Now, what’s wrong with setting Sappho and Rumi if that’s what inspires you? Or what about setting prose or journalism instead of poetry? Is it a generic distinction or a temporal that you wish to make?
    I realize I’m being a little trolly. I apologize. I do believe I know what you mean, but it’s a little unclear, to my mind, in your text. So I will end with an enthusiastic seconding of your exhortation towards the Poetry Foundation’s online portal. What a treasure trove that is!

  3. jhelliott

    It seems sad that a clear disagreement, or challenge to the premise of a column, should require an apology or be thought of as “trolling.”

  4. Alexandra Gardner

    What’s up with that?
    Hi David – I’m curious about the seeming generalization that composers are not connected to/have knowledge of other art forms….where is that coming from? In my experience, many composers are extremely well-versed in the contemporary visual arts, literature, dance, etc.

  5. Frank J. Oteri

    I used to attend gallery openings all the time. (Nowadays I prefer to catch exhibitions later in the run, when fewer folks are there, so I can actually SEE the art work.) But in my experience, back when I made it a point to go to even more art openings than contemporary music concerts (hard to believe, right?), I rarely noticed the same folks at both. While it is true that many contemporary music concerts take place in galleries, I’ve gotten looks of mild bewilderment when I’ve spent intermissions at such concerts wandering around the performance areas to actually look at the art work that was there. And sometimes when I’ve spoken about the art work to other concert attendees and even musicians/composers featured on such concerts, it was like I was speaking a completely different language.

    Over the years some artist friends of mine who I took to contemporary music concerts couldn’t believe that people sat still for hours at a time. (I kid you not.) Similarly, when I brought musicians and composers to art openings they would typically show up when the event was announced to begin and stay until the very end.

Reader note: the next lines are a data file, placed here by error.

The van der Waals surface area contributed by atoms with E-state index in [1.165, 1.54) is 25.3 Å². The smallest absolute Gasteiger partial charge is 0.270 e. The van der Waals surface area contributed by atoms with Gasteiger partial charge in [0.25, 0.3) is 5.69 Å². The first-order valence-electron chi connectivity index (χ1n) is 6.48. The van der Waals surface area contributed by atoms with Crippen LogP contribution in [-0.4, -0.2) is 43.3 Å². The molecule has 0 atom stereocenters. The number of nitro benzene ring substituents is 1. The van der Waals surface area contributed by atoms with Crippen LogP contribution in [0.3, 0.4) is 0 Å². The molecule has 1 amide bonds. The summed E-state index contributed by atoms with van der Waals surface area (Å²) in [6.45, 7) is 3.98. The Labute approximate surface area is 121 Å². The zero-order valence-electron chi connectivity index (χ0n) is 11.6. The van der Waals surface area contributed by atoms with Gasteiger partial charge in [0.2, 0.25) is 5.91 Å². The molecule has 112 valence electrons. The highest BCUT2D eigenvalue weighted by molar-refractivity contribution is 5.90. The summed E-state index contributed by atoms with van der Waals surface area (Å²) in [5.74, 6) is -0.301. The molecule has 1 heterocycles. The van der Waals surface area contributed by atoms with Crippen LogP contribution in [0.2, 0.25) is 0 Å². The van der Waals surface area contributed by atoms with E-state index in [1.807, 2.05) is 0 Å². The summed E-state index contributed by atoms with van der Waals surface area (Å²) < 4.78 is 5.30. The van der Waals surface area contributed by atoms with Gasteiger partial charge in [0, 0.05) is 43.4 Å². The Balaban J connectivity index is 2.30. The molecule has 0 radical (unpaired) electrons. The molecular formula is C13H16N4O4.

Our etiquette is actually different in many ways, but it is more similar than different and we can learn a lot from each other. I love Mark Rothko’s paintings for the same reason that I love Morton Feldman’s music. And I did not understand Barnet Newman until I became immersed in the music of La Monte Young.

    On NewMusicBox back in 2004, we asked a group of visual artists to share their thoughts about music including the late Michael Goldberg—a tremendous undersung second generation abstract expressionist—and the painter Susan Schwalb, who is actually married to the composer Martin Boykan. Our worlds indeed are often extremely close.

  6. philmusic

    Living poets I have set:

    Bill Reichard Bill at HECUA

    Heid E.Erdrich
    Heid’s Page

    Not to mention myself Phil literary page
    As for the “deads” they include: Joyce, Hemingway,H.D., Ancient Greeks and Romans, Recipes, Langston Hughes, Gerald de Nerval etc.

    I get to attend many dance concerts poetry readings etc. Oh Foster Willey did some nice drawings of me performing. I suppose that it would be name dropping to mention that I had my brothers bachelor party at John Chamberlain’s NY loft. Go figure!

  7. Dennis Bathory-Kitsz

    In recent years I’ve stayed away from using contemporary work, whether samples, poetry, art, images, etc., and stuck with public domain material or with things I’ve created myself.

    The reason: Copyright entanglement. It is nearly impossible to get a universal license for performance much less publishing, and every little blivet is protected. Even text or images that I’ve used in the past when we were all young and carefree have now become entangled in lost connections and estates and divorces.

    It doesn’t mean that I (we) fail to be influenced by others’ work and be engaged in intense discussions. Yet I’ve learned the lessons of community and how it changes when money comes into play. There was a strong community of artists in many disciplines working together as part of Trans/Media in the 1970s. Some rich, provocative and forward-looking art was created. But some of it is now buried, unable to be performed or placed online.

    It’s so menial and depressing, so I choose public-domain material or make my own — for how can I allow myself to become immersed in and committed to a contemporary text or image that willl later be restricted by someone’s future lawyer?